Plants do not build their superstructure on sugars. They build their superstructures in their tissues by increasing cellulose and protein production. Thus, in order to grow larger the plants must be producing more cellulose and proteins in order for there to be more tissues as they grow larger. Take some botany courses in a reputable and accredited school and you will learn a bit more about this.
Velanarris
5 / 5 (2) Feb 19, 2009
Thus, in order to grow larger the plants must be producing more cellulose and proteins in order for there to be more tissues as they grow larger. Take some botany courses in a reputable and accredited school and you will learn a bit more about this.


Dach, wouldn't the sugars generated be necessary to fuel the processes that allow increased cellulose and protein? I'm not big on botany but in order for animals to grow they could receive all the protein in the world but if they aren't receiving the sugars to burn that protein is mostly wasted, or processed in it's stead rather than used to form structures in the body.
dachpyarvile
5 / 5 (1) Feb 20, 2009
Thus, in order to grow larger the plants must be producing more cellulose and proteins in order for there to be more tissues as they grow larger. Take some botany courses in a reputable and accredited school and you will learn a bit more about this.


Dach, wouldn't the sugars generated be necessary to fuel the processes that allow increased cellulose and protein? I'm not big on botany but in order for animals to grow they could receive all the protein in the world but if they aren't receiving the sugars to burn that protein is mostly wasted, or processed in it's stead rather than used to form structures in the body.


Absolutely in animals they must process glucose to run certain of the processes. However, many of the amino acids must be obtained from plants. Animal tissues manufacture very few of the amino acids needed. However, they most certainly need glucose to fuel the ATP cycle as well as other chemicals.

Plants, on the other hand, manufacture their amino acids from the sugars they previously produced via photosynthesis. These are then converted to proteins in the plants, which become part of the superstructure of the cells in the plants. These proteins are regularly broken down into amino acids and recycled into proteins again to be placed into the superstructures of the cells of the plants. More sugars available mean more raw materials for processing into amino acids and later into proteins.

Excess sugars are stored in the fruits of the plants along with the amino acids and proteins that form part of the superstructure of the fruits/seeds. The highest levels of amino acids are found in the reproductive organs of the plants anyway. This has always been so as far as is known.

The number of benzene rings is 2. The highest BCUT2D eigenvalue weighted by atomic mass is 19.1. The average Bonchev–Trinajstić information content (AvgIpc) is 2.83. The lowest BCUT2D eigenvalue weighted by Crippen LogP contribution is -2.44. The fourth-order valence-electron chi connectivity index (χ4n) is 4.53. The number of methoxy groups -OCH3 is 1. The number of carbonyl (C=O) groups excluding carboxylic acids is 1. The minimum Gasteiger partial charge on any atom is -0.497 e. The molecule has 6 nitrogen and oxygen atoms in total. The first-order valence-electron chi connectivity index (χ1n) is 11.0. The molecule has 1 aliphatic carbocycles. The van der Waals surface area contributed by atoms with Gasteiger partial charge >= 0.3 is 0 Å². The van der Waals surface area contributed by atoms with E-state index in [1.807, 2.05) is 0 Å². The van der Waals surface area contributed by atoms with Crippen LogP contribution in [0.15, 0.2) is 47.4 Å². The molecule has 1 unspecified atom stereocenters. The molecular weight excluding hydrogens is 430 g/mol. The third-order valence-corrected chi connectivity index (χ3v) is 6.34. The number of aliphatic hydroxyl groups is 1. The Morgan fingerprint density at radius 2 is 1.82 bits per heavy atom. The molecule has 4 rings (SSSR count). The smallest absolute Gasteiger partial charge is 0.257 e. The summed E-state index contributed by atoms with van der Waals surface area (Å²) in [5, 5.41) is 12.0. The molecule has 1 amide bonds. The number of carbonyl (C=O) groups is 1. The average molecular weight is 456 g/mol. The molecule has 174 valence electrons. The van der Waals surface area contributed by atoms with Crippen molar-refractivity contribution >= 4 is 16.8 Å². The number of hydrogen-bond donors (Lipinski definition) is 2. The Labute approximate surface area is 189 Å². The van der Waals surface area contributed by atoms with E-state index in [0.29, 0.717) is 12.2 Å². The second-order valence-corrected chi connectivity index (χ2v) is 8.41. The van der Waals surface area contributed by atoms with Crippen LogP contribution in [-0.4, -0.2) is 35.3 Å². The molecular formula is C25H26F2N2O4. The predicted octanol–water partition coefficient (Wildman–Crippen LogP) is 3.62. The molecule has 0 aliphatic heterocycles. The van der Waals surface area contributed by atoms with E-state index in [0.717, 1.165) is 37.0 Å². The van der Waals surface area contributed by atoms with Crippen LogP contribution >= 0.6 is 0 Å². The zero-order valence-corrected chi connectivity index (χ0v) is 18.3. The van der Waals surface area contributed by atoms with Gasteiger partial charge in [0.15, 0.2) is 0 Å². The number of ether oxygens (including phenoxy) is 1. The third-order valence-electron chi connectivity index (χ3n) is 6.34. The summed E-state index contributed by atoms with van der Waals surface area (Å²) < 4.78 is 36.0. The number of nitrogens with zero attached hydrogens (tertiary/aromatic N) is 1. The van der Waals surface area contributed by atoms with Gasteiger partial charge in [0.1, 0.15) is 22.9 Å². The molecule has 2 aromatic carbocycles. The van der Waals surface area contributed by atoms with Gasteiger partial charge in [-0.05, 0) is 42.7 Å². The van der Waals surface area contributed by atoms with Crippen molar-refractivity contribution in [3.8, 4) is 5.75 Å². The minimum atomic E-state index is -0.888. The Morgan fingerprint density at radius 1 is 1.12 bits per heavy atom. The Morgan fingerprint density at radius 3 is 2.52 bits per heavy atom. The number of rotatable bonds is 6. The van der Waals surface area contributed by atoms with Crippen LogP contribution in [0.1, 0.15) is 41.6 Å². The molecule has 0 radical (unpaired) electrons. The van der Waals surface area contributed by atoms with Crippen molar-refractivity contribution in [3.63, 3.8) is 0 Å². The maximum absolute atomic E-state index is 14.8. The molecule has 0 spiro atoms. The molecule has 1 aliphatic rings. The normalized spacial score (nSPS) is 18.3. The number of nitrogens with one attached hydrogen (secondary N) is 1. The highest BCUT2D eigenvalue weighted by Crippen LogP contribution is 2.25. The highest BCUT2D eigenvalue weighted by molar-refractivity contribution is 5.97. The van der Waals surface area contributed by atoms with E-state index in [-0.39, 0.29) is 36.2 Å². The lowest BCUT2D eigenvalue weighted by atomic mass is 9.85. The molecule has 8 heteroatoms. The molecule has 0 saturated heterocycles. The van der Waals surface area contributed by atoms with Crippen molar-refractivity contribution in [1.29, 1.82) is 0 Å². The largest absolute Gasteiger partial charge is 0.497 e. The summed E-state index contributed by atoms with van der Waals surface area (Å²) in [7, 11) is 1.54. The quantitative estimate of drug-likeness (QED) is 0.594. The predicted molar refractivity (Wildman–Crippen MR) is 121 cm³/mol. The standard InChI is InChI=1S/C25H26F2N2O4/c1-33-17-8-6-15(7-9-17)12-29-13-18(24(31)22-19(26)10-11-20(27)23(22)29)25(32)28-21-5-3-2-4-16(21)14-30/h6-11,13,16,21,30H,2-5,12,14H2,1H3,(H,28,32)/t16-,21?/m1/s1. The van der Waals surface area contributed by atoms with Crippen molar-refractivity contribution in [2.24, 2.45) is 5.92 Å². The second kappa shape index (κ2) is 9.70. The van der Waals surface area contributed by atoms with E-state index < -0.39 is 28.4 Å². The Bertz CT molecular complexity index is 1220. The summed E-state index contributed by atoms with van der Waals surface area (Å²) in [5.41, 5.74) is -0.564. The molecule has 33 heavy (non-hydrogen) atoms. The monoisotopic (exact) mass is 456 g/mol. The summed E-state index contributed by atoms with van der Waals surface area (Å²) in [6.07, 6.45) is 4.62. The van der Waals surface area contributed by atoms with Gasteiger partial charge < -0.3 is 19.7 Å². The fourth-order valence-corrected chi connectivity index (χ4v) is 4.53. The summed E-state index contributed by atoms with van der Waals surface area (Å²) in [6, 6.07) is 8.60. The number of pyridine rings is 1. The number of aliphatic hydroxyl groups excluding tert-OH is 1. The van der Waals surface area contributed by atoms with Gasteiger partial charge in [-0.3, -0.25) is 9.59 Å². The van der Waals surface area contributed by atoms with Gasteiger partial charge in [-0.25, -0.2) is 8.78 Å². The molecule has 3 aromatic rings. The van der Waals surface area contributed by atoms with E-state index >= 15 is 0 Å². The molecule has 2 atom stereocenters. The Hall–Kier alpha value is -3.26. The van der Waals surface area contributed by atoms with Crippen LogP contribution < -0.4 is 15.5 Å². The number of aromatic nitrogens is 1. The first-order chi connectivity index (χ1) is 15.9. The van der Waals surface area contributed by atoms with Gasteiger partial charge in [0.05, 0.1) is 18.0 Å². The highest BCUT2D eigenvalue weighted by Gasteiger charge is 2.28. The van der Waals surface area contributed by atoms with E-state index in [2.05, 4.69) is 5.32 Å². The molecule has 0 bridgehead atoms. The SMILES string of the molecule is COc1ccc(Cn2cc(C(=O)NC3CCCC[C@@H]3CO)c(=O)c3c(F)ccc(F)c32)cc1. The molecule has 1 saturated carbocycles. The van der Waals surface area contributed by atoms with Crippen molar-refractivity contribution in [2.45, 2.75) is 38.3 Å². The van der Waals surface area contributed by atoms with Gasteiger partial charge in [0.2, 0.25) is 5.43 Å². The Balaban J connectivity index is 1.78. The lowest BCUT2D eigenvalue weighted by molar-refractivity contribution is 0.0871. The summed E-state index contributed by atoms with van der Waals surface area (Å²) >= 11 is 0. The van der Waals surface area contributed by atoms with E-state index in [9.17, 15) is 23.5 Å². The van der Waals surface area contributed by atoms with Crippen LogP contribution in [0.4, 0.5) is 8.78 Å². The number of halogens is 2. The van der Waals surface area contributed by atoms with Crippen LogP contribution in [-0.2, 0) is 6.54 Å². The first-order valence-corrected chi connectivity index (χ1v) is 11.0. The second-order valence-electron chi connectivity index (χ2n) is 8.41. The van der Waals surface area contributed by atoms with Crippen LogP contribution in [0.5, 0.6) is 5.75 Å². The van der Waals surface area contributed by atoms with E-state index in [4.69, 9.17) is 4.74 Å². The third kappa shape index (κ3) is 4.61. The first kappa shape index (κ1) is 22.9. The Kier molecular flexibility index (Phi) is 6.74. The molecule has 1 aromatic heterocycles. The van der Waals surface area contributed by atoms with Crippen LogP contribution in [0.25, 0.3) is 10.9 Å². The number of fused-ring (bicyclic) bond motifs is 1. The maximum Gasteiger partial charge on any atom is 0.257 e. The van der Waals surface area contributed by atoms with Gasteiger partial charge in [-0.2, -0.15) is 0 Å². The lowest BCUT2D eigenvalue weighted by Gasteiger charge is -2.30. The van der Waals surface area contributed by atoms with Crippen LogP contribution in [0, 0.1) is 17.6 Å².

Velanarris
5 / 5 (2) Feb 20, 2009
So by your process train above, the presence of more CO2 alone can lead to enhanced growth given that the soil or other medium of the plant is nutrient rich.
dachpyarvile
5 / 5 (1) Feb 20, 2009
Absolutely. Consider prehistoric times. Animals grew to enormous sizes and such growth can only occur when food and nutrients are plentiful. Dwarfism among animals such as that which occurred with Dwarf Mammoths and so forth was a result of lessened available nutrition. In addition, when plant respiration increases during daylight hours, more oxygen is produced as a by-product of photosynthesis.

Latest data suggests that insects also grow larger when oxygen is more plentiful in the atmosphere. This certainly would go toward explaining dragonflies with two-foot wingspans. Increased levels of CO2 also cause increased growth in plants, which would go toward explaining very large plants in prehistoric times when CO2 levels were much higher than they are today. Things do not grow as much or thrive when nutrient levels are low. That is a fact of nature that is observable and has been observed for many years.

Most plants also like it warmer. So, we could be looking at an increase of atmospheric oxygen as a potential corollary to increased CO2 levels, too. Thing of it is, many kinds of plants can continue to grow and do so more rapidly with CO2 levels up to 0.9% of the atmosphere. After that the plants begin having difficulties. This is a scientific fact and has been observed in botanical study. Even General Botany books also state the same thing. Our current levels of CO2 only make up around between 0.03% and 0.04% of the atmosphere. We have a long way to go before getting to such high levels as that given above that interfere with the normal processes in plant biology.